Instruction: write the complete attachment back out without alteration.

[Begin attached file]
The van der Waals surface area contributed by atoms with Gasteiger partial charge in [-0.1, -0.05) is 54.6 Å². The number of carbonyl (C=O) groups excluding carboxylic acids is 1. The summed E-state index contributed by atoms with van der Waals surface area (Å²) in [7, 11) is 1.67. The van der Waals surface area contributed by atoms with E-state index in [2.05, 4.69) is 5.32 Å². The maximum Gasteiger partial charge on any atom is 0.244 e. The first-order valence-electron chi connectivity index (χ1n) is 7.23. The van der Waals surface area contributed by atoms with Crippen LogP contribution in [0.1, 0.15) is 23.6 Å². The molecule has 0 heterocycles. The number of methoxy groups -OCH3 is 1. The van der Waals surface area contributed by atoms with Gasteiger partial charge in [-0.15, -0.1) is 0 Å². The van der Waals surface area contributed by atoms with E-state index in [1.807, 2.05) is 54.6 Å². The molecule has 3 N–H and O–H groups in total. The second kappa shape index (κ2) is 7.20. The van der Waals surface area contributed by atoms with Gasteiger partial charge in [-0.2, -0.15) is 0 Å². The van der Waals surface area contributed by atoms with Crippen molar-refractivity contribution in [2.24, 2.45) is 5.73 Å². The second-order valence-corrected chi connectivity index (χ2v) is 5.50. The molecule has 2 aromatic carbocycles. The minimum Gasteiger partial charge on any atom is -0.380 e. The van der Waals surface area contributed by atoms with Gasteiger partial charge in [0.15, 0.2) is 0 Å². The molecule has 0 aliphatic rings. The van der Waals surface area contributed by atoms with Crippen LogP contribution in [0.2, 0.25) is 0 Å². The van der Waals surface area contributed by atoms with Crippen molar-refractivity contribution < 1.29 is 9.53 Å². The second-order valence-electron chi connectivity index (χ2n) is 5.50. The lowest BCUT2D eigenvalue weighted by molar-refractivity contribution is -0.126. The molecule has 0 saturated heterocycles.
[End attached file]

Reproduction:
The van der Waals surface area contributed by atoms with Gasteiger partial charge in [-0.1, -0.05) is 54.6 Å². The number of carbonyl (C=O) groups excluding carboxylic acids is 1. The summed E-state index contributed by atoms with van der Waals surface area (Å²) in [7, 11) is 1.67. The van der Waals surface area contributed by atoms with E-state index in [2.05, 4.69) is 5.32 Å². The maximum Gasteiger partial charge on any atom is 0.244 e. The first-order valence-electron chi connectivity index (χ1n) is 7.23. The van der Waals surface area contributed by atoms with Crippen LogP contribution in [0.1, 0.15) is 23.6 Å². The molecule has 0 heterocycles. The number of methoxy groups -OCH3 is 1. The van der Waals surface area contributed by atoms with Gasteiger partial charge in [-0.15, -0.1) is 0 Å². The van der Waals surface area contributed by atoms with E-state index in [1.807, 2.05) is 54.6 Å². The molecule has 3 N–H and O–H groups in total. The second kappa shape index (κ2) is 7.20. The van der Waals surface area contributed by atoms with Gasteiger partial charge in [-0.2, -0.15) is 0 Å². The van der Waals surface area contributed by atoms with Crippen molar-refractivity contribution in [2.24, 2.45) is 5.73 Å². The second-order valence-corrected chi connectivity index (χ2v) is 5.50. The molecule has 2 aromatic carbocycles. The minimum Gasteiger partial charge on any atom is -0.380 e. The van der Waals surface area contributed by atoms with Gasteiger partial charge in [0.15, 0.2) is 0 Å². The molecule has 0 aliphatic rings. The van der Waals surface area contributed by atoms with Crippen LogP contribution in [0.2, 0.25) is 0 Å². The van der Waals surface area contributed by atoms with Crippen molar-refractivity contribution < 1.29 is 9.53 Å². The second-order valence-electron chi connectivity index (χ2n) is 5.50. The lowest BCUT2D eigenvalue weighted by molar-refractivity contribution is -0.126. The molecule has 0 saturated heterocycles.